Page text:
It's a battle at times. You want your child to play an instrument, you think it will be good for them, you want them to experience it, you think it is a good idea. Problem is, Little Johnny or Jane do not think it is such a hot idea. They would rather be outside playing, gaming, sleeping, anything but practicing that instrument. So what do you do?
There are many schools of thought on this so I can only give you the thoughts of a retired guitar teacher who have taught them both, the kids that want to learn and the kids that have no desire to learn but are being made to sit there and try. It's an interesting problem.
There are children that with a little encouragement will get over their reluctance to learn and do half way decent. Perhaps it is the interaction with the teacher, the knowledge that the instrument is actually fun or they just give up the fight and play to satisfy mom and dad. I have found that these kids tend to do okay but never really excel.
There are kids who go down screaming and yelling. I have spent full lessons watching the child and their mom (usually) fight about why I was there in the first place. Not a very comfortable position and in one instance I left them their fighting.
There is a love, a desire to learn that is very important for the child to have in order to be successful. So perhaps the trick or the starting point is to help your child fall in love with music. This would include an early introduction to music and instruments. I firmly believe that access to music and instruments at a young age is very helpful.
I never once doubted that I would play an instrument. I was introduced to piano at a very young age by a mother who was an accomplished pianist. I learned to love the music by sitting next to her as she played. And when we both discovered that I had no aptitude at all for piano she did a very smart thing; she let me quit and asked me what other instrument I would like to try. And at nine years of age I was allowed to choose for myself what instrument I was going to learn. I picked guitar. The key word is "I".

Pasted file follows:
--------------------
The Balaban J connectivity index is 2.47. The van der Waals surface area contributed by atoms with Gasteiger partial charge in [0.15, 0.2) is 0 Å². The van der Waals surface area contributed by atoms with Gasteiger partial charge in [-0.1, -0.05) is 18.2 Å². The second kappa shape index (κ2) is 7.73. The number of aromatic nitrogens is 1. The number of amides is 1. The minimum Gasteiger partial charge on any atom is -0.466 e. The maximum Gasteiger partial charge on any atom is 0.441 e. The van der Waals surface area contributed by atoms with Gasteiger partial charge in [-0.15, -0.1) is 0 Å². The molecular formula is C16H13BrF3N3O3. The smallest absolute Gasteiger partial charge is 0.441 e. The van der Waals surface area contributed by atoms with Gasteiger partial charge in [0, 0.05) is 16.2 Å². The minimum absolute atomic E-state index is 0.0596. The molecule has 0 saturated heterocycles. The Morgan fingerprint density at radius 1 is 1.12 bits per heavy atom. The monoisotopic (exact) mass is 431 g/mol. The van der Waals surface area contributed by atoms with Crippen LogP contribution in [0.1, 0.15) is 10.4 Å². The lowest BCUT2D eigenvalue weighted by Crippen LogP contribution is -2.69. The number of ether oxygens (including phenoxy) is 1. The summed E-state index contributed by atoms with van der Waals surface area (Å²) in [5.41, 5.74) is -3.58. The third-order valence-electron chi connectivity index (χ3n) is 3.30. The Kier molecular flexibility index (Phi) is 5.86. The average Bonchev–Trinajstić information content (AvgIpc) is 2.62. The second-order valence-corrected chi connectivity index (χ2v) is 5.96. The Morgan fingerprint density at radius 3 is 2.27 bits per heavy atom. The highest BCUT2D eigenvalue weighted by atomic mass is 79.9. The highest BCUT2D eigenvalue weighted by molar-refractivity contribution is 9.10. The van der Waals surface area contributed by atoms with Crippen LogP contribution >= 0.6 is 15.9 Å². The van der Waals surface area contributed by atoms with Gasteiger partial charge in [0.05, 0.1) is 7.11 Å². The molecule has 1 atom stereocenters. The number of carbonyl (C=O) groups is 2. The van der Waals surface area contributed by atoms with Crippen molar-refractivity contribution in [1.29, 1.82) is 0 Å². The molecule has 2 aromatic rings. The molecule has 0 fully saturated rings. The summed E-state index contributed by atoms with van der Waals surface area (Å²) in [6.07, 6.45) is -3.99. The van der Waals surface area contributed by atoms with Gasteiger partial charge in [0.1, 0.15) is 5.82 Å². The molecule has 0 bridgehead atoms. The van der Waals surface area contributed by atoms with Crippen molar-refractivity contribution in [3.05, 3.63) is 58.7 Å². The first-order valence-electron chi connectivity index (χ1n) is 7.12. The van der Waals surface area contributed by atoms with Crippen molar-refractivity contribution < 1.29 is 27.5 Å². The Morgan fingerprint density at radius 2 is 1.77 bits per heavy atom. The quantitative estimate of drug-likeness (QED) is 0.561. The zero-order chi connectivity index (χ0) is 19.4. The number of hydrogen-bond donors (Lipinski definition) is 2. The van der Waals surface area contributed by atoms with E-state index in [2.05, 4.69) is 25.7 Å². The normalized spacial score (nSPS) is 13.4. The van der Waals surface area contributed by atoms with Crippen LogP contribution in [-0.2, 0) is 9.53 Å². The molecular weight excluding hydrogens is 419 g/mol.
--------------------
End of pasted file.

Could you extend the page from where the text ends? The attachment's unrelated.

I have never taught a child successfully that was forced to play. I do not believe it is productive or beneficial. I do think early exposure will allow the child to want to play or sing. I think that love of music will allow you and your child to decide what they might be interested in learning. And if they are interested in learning they have a heck of a better shot at being successful than being forced to look at the keys on a piano for an hour hating every minute of it.
I understand the need for parental guidance and I support it. However, there comes a point when the benefit of learning is considerably outweighed by the stress of the fight. If you can jointly agree to the best course of action to take when it comes to music or the arts, your child will probably get much more benefit and enjoyment from it since they took part in the decision.
Support your child's musical desire. If they want to learn tuba and you have no idea why, that's okay. If they want to play violin and they are horrible at it let them keep trying if it is giving them pleasure. If your child would rather dance or paint or sing, that's okay too they get the same benefits from all the arts as they do from learning an instrument. So find their passion, with their input, and then let them pursue it with your support. (and in some cases, some good earplugs)
The author is a former guitar teacher and life long musician. For more about music, guitar, learning music and other musings about music and its relationship to body, soul, mind and spirit go to http://www.AcousticPleasure.com
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